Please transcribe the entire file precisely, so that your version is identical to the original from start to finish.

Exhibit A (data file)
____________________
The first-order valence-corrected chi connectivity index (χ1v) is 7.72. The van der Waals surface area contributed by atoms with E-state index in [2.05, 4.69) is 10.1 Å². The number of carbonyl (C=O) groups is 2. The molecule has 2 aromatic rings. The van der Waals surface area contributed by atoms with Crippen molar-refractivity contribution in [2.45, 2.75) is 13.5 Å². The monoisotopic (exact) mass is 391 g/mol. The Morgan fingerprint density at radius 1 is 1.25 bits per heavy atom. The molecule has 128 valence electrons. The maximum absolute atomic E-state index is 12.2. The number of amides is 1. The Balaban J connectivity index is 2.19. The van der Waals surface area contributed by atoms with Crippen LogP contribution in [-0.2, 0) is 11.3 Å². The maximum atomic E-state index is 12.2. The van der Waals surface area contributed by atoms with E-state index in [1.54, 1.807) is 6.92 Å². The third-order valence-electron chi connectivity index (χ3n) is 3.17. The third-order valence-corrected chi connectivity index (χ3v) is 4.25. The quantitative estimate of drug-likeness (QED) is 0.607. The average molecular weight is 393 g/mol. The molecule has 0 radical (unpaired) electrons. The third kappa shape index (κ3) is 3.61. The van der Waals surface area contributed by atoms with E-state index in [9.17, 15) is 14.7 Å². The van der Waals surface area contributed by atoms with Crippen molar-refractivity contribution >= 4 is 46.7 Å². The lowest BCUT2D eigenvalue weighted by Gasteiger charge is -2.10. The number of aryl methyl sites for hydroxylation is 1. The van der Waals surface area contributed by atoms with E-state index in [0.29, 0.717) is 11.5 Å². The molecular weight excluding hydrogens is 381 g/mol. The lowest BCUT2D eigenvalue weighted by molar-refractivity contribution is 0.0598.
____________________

The first-order valence-corrected chi connectivity index (χ1v) is 7.72. The van der Waals surface area contributed by atoms with E-state index in [2.05, 4.69) is 10.1 Å². The number of carbonyl (C=O) groups is 2. The molecule has 2 aromatic rings. The van der Waals surface area contributed by atoms with Crippen molar-refractivity contribution in [2.45, 2.75) is 13.5 Å². The monoisotopic (exact) mass is 391 g/mol. The Morgan fingerprint density at radius 1 is 1.25 bits per heavy atom. The molecule has 128 valence electrons. The maximum absolute atomic E-state index is 12.2. The number of amides is 1. The Balaban J connectivity index is 2.19. The van der Waals surface area contributed by atoms with Crippen LogP contribution in [-0.2, 0) is 11.3 Å². The maximum atomic E-state index is 12.2. The van der Waals surface area contributed by atoms with E-state index in [1.54, 1.807) is 6.92 Å². The third-order valence-electron chi connectivity index (χ3n) is 3.17. The third-order valence-corrected chi connectivity index (χ3v) is 4.25. The quantitative estimate of drug-likeness (QED) is 0.607. The average molecular weight is 393 g/mol. The molecule has 0 radical (unpaired) electrons. The third kappa shape index (κ3) is 3.61. The van der Waals surface area contributed by atoms with E-state index in [9.17, 15) is 14.7 Å². The van der Waals surface area contributed by atoms with Crippen molar-refractivity contribution >= 4 is 46.7 Å². The lowest BCUT2D eigenvalue weighted by Gasteiger charge is -2.10. The number of aryl methyl sites for hydroxylation is 1. The van der Waals surface area contributed by atoms with E-state index in [0.29, 0.717) is 11.5 Å². The molecular weight excluding hydrogens is 381 g/mol. The lowest BCUT2D eigenvalue weighted by molar-refractivity contribution is 0.0598.